Friday, October 21, 2011

Rays of Hope

And out of the gloom and doom of our everyday news and the continued ecnomic downturn come a few rays of light that really can give us some hope.

--A new study finds 50% of so-called "Millenials" (those currently between the ages of 18 and 29) do not expect to get any Social Security when they reach retirement age.  And a whopping 95% percent realize that there is no way the current level of benefits will be available to them when they become eligible.  (I believe those final 5% who think things can continue as they are match the percentage of Americans who aren't able to do basic math.)

I expect this study to set off alarm bells at the White House (We can't have a generation of voters thinking they can't depend on the Government to provide them with everything they want and need!!) and at the AARP headquarters (Social Security is our political hammer!!  We must start running ads on MTV and Bravo immediately to try and scare these youngin's!!).  But it is incredibly positive that the younger generation accepts the economic realities that their elders continue to ignore--and are adopting the attitude that they will have to be responsible for themselves.  That's why 42% are already putting money away for their retirement--a sharp increase in the savings rate for those under thirty from just a few years ago.

--We hear all the time how bi-partisanship is dead in Madison.  But a bill co-authored by Democrat Gordon Hintz and Republican Dean Kaufert that will allow school districts to establish education foundations that would be operated by community foundations.  Finally, those people who come to school board meetings and ask to have their property taxes raised in order to save Elementary Foreign Language programs or high school courses that average about ten students a semester will have a chance to put their money where their mouths are--without increasing the burden on everyone else in the district!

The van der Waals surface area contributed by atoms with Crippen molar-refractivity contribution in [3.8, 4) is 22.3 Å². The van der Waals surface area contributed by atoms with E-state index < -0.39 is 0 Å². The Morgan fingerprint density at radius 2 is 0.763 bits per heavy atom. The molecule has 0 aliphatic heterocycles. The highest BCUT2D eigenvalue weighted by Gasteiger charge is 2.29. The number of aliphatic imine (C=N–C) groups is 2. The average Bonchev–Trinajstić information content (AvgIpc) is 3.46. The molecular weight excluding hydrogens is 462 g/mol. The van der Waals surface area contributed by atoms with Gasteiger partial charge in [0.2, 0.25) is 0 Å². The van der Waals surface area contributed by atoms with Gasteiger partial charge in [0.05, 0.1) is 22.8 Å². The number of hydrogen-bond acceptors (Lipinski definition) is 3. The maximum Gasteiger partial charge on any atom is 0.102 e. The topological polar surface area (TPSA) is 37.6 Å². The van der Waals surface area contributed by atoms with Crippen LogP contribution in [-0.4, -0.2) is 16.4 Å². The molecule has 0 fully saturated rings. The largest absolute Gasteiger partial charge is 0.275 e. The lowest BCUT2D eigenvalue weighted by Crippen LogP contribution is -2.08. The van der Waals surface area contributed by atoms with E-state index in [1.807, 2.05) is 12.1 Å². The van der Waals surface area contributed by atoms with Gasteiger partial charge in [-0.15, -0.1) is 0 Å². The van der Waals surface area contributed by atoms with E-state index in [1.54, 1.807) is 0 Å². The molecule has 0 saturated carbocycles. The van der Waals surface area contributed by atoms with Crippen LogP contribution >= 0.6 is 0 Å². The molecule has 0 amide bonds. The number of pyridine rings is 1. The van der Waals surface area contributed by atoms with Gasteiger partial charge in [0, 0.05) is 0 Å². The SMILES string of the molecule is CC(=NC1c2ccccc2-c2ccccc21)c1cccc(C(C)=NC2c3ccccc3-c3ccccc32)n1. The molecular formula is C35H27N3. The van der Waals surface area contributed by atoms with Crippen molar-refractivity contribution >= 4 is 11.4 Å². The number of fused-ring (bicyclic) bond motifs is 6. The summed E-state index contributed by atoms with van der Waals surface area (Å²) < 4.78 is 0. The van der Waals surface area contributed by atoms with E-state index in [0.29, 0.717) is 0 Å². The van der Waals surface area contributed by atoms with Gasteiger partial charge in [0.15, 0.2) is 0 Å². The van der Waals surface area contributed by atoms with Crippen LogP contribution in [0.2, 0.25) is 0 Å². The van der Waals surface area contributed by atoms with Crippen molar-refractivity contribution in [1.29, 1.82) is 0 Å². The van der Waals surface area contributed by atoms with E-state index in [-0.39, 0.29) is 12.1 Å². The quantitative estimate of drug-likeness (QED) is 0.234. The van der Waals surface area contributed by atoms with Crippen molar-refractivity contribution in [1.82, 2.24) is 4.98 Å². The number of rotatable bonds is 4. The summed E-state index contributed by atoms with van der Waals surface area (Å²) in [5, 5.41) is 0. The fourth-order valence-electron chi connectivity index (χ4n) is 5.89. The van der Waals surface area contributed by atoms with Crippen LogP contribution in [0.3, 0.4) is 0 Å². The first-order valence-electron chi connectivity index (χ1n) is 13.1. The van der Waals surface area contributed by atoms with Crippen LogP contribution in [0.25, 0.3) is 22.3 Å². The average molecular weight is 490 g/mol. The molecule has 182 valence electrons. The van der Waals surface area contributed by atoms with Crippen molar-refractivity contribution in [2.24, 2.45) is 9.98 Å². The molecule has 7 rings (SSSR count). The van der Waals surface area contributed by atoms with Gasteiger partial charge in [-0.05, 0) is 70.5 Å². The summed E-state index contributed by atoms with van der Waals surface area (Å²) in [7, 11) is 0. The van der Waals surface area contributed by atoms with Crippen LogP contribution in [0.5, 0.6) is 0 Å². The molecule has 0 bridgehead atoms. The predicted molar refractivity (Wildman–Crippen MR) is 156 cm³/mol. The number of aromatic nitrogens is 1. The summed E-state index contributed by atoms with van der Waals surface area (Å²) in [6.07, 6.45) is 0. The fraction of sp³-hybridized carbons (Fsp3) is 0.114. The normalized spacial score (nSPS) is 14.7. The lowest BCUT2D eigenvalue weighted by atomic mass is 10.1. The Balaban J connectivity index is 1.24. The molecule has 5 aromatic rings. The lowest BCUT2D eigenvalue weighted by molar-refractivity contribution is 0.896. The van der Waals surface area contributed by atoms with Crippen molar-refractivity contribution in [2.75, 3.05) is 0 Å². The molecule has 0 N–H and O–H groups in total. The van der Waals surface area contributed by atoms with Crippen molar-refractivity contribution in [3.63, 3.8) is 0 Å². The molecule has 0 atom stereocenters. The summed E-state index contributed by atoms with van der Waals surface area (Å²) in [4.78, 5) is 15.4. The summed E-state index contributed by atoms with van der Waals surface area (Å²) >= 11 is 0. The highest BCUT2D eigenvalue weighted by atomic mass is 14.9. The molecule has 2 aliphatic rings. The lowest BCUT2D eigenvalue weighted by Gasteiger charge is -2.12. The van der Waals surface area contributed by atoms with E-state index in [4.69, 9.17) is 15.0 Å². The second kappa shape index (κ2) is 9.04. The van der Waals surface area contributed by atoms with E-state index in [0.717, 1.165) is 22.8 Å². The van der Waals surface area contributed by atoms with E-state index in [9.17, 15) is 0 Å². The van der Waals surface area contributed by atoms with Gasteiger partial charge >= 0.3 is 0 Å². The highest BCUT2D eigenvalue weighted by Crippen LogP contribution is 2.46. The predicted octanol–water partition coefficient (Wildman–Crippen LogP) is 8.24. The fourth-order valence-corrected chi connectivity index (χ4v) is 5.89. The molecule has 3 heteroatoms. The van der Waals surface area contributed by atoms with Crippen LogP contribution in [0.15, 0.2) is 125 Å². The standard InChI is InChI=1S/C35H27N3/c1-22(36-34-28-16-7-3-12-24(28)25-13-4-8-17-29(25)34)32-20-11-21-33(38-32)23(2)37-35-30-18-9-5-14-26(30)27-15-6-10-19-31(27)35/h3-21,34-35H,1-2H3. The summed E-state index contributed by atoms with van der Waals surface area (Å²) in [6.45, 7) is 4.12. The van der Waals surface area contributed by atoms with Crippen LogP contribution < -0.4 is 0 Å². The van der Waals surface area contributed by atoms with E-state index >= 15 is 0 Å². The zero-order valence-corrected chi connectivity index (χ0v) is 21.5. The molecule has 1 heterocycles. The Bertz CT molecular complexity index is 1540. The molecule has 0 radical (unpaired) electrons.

Because community foundations aren't under the same tight restrictions on investments that school districts are--the money donated should see better annual growth.  And with a third party involved, hopefully we won't see school board members with personal axes to grind trying to hold up the process of putting that money to use--like we saw with the renaming of the West basketball court in honor of Steve Randall.

--Finally, the Big Ten (12) has suspended Michigan State defensive end William Gholston for tomorrow's game against Wisconsin.  This is not a positive just because it gives the Badgers a better chance of moving the ball against a tough defense--but because it penalized downright dirty play.  If you haven't seen the lowlights, Gholston twisted the head of Michigan quarterback Denard Robinson after a tackle last week and sucker punched an offensive lineman in the face far behind another play.  Amazingly, Gholston was not penalized by the refs for either of those plays.  Things were so ugly that one Badger Football Blogger titled his article this week "The Badgers Need to be Ready For 60 Minutes of Unneccesary Roughness".

Michigan State itself had the opportunity to punish Gholston--but apparently beating the fourth ranked Badgers so they had a chance to get millions of dollars by playing in a BCS Bowl game in January was a higher priority than good sportsmanship.  In a rare good move on its part, the conference finally stepped in and sent a message that intentionally trying to hurt your opponents will not be tolerated.

Alright--back to the gloom and doom.............

No comments:

Post a Comment